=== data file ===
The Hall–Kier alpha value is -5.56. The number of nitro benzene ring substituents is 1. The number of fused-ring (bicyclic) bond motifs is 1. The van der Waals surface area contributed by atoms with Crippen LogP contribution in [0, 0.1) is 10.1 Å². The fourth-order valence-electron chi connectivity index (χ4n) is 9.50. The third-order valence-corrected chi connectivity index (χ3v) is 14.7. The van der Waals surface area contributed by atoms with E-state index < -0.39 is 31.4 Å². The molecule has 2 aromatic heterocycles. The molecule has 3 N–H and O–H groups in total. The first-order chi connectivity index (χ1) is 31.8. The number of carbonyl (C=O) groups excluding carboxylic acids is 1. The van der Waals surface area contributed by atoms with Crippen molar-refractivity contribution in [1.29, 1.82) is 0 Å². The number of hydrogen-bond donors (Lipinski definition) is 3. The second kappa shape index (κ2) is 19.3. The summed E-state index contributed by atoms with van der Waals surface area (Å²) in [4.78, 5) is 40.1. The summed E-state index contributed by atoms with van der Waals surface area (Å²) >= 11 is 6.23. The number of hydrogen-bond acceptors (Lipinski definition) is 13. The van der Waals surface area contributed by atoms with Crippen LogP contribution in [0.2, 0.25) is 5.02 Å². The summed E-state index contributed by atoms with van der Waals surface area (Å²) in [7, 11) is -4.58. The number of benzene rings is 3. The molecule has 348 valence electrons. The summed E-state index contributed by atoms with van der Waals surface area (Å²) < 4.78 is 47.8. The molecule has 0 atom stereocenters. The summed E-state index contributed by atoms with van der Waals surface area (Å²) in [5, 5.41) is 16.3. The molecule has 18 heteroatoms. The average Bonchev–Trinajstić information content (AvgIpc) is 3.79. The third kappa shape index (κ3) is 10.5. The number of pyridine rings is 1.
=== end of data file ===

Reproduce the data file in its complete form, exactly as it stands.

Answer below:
The Hall–Kier alpha value is -5.56. The number of nitro benzene ring substituents is 1. The number of fused-ring (bicyclic) bond motifs is 1. The van der Waals surface area contributed by atoms with Crippen LogP contribution in [0, 0.1) is 10.1 Å². The fourth-order valence-electron chi connectivity index (χ4n) is 9.50. The third-order valence-corrected chi connectivity index (χ3v) is 14.7. The van der Waals surface area contributed by atoms with E-state index < -0.39 is 31.4 Å². The molecule has 2 aromatic heterocycles. The molecule has 3 N–H and O–H groups in total. The first-order chi connectivity index (χ1) is 31.8. The number of carbonyl (C=O) groups excluding carboxylic acids is 1. The van der Waals surface area contributed by atoms with Crippen molar-refractivity contribution in [1.29, 1.82) is 0 Å². The number of hydrogen-bond donors (Lipinski definition) is 3. The second kappa shape index (κ2) is 19.3. The summed E-state index contributed by atoms with van der Waals surface area (Å²) in [4.78, 5) is 40.1. The summed E-state index contributed by atoms with van der Waals surface area (Å²) >= 11 is 6.23. The number of hydrogen-bond acceptors (Lipinski definition) is 13. The van der Waals surface area contributed by atoms with Crippen LogP contribution in [0.2, 0.25) is 5.02 Å². The summed E-state index contributed by atoms with van der Waals surface area (Å²) in [7, 11) is -4.58. The number of benzene rings is 3. The molecule has 348 valence electrons. The summed E-state index contributed by atoms with van der Waals surface area (Å²) < 4.78 is 47.8. The molecule has 0 atom stereocenters. The summed E-state index contributed by atoms with van der Waals surface area (Å²) in [5, 5.41) is 16.3. The molecule has 18 heteroatoms. The average Bonchev–Trinajstić information content (AvgIpc) is 3.79. The third kappa shape index (κ3) is 10.5. The number of pyridine rings is 1.